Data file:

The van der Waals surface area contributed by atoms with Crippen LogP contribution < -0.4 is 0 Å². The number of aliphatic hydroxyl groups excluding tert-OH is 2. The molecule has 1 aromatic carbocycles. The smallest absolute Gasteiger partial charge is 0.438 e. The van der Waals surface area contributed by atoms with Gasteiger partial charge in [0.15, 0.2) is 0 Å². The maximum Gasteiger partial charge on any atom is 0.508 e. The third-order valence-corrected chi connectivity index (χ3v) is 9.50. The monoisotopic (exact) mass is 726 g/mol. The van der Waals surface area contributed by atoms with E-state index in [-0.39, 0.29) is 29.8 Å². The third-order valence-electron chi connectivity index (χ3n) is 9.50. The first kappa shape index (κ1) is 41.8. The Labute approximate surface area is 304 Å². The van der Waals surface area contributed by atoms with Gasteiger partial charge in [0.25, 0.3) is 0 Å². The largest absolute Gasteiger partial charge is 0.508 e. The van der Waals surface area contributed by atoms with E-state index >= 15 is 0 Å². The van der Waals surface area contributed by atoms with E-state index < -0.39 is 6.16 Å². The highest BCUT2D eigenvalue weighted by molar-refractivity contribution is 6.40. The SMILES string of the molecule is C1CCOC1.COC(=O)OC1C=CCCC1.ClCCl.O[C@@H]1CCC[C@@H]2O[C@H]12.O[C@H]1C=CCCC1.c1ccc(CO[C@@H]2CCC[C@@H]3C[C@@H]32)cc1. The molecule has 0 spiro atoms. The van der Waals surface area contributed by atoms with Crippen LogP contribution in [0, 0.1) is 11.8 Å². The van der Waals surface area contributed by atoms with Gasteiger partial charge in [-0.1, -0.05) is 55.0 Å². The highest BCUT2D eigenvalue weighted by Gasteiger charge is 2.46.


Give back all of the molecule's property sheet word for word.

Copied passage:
The van der Waals surface area contributed by atoms with Crippen LogP contribution < -0.4 is 0 Å². The number of aliphatic hydroxyl groups excluding tert-OH is 2. The molecule has 1 aromatic carbocycles. The smallest absolute Gasteiger partial charge is 0.438 e. The van der Waals surface area contributed by atoms with Gasteiger partial charge in [0.15, 0.2) is 0 Å². The maximum Gasteiger partial charge on any atom is 0.508 e. The third-order valence-corrected chi connectivity index (χ3v) is 9.50. The monoisotopic (exact) mass is 726 g/mol. The van der Waals surface area contributed by atoms with E-state index in [-0.39, 0.29) is 29.8 Å². The third-order valence-electron chi connectivity index (χ3n) is 9.50. The first kappa shape index (κ1) is 41.8. The Labute approximate surface area is 304 Å². The van der Waals surface area contributed by atoms with Gasteiger partial charge in [0.25, 0.3) is 0 Å². The largest absolute Gasteiger partial charge is 0.508 e. The van der Waals surface area contributed by atoms with E-state index >= 15 is 0 Å². The van der Waals surface area contributed by atoms with E-state index < -0.39 is 6.16 Å². The highest BCUT2D eigenvalue weighted by molar-refractivity contribution is 6.40. The SMILES string of the molecule is C1CCOC1.COC(=O)OC1C=CCCC1.ClCCl.O[C@@H]1CCC[C@@H]2O[C@H]12.O[C@H]1C=CCCC1.c1ccc(CO[C@@H]2CCC[C@@H]3C[C@@H]32)cc1. The molecule has 0 spiro atoms. The van der Waals surface area contributed by atoms with Crippen LogP contribution in [0, 0.1) is 11.8 Å². The van der Waals surface area contributed by atoms with Gasteiger partial charge in [-0.1, -0.05) is 55.0 Å². The highest BCUT2D eigenvalue weighted by Gasteiger charge is 2.46.